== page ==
Leptogastrinae (sometimes called "grass flies") is a monophyletic subfamily taxon of Asilidae with most often small species with an elongated body and which fly generally among vegetation, e.g., grasslands, or “perch on the tips of slender, bare branches, usually with the abdomen extended outward, in alignment with the branch, thus resembling the twig tip” (Fisher 2009: 626) and so their body is well-camouflaged. Leptogastrinae species have peculiar morphological specializations that are adaptations to their behavior for resting and perching on grass stems or twig tips as well as their habit of a helicopter-like hovering flight. This behavior allows them to fly among dense vegetation in search of prey insects or spiders that are captured while resting, which stands in stark contrast to all other Asilidae species that exclusively capture flying prey.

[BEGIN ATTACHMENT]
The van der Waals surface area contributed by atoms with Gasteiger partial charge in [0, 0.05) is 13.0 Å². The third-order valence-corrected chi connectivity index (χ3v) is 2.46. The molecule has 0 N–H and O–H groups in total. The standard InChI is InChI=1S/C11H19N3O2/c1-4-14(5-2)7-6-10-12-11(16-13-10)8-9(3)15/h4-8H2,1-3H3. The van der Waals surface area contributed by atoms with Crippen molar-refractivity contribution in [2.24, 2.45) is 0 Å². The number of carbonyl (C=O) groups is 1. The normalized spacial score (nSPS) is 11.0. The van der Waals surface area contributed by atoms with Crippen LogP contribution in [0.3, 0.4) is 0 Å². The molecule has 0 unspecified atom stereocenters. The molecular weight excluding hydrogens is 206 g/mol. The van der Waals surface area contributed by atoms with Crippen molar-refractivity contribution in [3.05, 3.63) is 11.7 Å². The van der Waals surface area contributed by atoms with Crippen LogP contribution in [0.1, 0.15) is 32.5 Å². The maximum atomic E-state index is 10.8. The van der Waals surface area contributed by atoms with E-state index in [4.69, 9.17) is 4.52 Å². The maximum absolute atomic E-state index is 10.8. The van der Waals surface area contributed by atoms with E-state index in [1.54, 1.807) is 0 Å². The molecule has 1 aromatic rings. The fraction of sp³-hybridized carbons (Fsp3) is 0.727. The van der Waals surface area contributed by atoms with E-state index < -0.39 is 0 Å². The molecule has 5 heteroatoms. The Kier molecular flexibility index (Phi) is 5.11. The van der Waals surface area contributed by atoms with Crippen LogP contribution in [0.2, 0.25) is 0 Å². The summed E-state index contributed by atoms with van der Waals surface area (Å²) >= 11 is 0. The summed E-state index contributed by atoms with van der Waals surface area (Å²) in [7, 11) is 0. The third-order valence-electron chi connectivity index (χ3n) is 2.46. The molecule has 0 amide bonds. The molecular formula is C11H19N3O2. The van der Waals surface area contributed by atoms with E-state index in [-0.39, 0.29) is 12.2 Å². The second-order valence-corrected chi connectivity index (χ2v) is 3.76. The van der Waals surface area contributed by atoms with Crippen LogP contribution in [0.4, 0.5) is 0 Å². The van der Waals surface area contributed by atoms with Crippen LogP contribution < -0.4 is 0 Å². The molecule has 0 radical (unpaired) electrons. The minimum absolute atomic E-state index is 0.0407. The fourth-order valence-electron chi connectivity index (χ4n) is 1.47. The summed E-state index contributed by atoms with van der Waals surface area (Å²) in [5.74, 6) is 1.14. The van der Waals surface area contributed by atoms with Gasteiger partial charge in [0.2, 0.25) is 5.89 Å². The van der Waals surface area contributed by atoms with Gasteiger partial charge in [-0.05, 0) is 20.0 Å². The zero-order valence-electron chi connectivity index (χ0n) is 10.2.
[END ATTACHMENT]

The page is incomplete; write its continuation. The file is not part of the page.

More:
Leptogastrinae are known from 472 species (6.3% of Asilidae diversity) in 17 genera within the world-wide distribution of Asilidae with the notable exceptions of Chile and New Zealand, which otherwise harbor a unique Asilidae fauna of 132 and 19 species, respectively. Although very distinct among Asilidae, Leptogastrinae have not been studied taxonomically and phylogenetically in detail.
The Leptogastrinae LifeDesk provides detailed information on genera and species as well as images of representtaive taxa and can be accessed at: http://leptogastrinae.lifedesks.org.